No matter what’s happening in Australia’s many diverse property markets, there are always opportunities for buyers to snag a deal. You only have to look at the differences between the capital cities right now to know there is no such thing as a singular Australian property market. Sydney values are booming, Melbourne is following suit and Adelaide is slow and steady. Perth is on the way down post-mining boom and Brisbane is beginning to haul itself up from the floor.
Regional markets in the different states have their own characteristics again. When one is up, another is down somewhere, you just have to be prepared to look interstate, or at least outside the areas you have grown accustomed to.
Of course, this viewpoint is great for investors, but what if you want to buy somewhere to live in your own area? Even though it’s hard because the market is overheated? In such situations, when it comes to finding a bargain, the old saying about buying the worst house in the best street no longer cuts it.
These days, bargains can be harder to come by. There is less stock to choose from and the competition is prepared to lower the standards to get a foot in the door. Where once you could buy the worst house in the best street because no one else wanted it, now, that worst house will attract the most competition because everyone else is in the same boat.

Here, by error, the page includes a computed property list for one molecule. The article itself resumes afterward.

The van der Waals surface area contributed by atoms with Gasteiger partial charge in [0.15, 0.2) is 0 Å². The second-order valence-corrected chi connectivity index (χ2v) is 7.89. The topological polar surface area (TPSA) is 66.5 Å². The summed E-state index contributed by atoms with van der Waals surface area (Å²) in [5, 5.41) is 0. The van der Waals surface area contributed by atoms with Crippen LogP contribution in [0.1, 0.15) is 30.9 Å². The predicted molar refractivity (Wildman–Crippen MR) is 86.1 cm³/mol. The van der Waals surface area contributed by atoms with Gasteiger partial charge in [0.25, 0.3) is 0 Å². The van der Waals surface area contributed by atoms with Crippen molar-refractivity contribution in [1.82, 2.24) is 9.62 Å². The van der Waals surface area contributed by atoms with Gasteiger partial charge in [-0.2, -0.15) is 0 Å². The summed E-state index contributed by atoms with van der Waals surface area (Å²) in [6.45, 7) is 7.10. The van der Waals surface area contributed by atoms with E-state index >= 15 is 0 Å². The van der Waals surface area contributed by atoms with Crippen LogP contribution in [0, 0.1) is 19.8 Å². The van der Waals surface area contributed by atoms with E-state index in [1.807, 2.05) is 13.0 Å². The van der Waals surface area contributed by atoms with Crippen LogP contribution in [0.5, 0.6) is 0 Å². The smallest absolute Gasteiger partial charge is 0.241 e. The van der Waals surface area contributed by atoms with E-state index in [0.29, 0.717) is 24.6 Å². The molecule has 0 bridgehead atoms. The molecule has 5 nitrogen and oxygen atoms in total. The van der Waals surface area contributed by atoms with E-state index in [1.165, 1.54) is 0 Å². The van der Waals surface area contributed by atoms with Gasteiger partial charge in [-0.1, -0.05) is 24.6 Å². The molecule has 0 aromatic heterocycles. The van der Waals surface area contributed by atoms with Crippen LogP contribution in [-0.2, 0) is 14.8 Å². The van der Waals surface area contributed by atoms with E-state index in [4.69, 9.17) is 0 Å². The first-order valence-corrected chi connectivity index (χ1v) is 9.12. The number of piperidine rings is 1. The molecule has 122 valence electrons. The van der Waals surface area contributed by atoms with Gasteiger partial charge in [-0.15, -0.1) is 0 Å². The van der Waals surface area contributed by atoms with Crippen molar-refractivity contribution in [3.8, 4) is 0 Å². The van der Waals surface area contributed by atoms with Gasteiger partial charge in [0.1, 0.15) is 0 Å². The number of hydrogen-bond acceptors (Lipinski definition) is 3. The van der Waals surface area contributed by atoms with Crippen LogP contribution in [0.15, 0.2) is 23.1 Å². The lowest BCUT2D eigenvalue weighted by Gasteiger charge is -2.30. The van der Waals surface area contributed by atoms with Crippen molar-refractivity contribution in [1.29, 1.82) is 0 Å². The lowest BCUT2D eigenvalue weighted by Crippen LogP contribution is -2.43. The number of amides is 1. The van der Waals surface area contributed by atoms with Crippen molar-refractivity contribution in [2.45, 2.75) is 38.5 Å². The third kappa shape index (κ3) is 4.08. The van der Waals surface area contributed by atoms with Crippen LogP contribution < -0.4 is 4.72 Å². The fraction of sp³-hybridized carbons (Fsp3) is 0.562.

If local prices have been booming, it will be hard to buy below market value, but not impossible. One way to eliminate competition is to find neglected or damaged properties. They might be run down, overgrown, fire damaged or just in need of a real makeover, just as long as they are the sort of homes with the wrong kind of wow factor. They are basically the worst house in the street, but taken to the next level, and can really serve up a bargain. 
Potential buyers often put overgrown gardens or crumbling walls in the too hard basket, believing that a clean-up or repair job might be too costly or time consuming. However, they might not realise that a simple 10 or 15,000 dollar renovation could immediately add twice that amount of value to the home.
So, rather than a chore, try to see such a property as an opportunity, to pick up cheap and turn a handy profit. Come one, come all, bring me your rising damp, your weed infested gardens, your awkward pest problems and your non-structural flood or fire damage. Bring me the chance to buy below market value.

Tim McIntyre is the senior real estate reporter for the Daily Telegraph and
Over the past decade, he has attained widespread knowledge of Australia’s many unique property markets and is an authority on all things buying, selling and investing.
His commentary appears every Saturday in the Daily Telegraph Real Estate lift out, as well as online at

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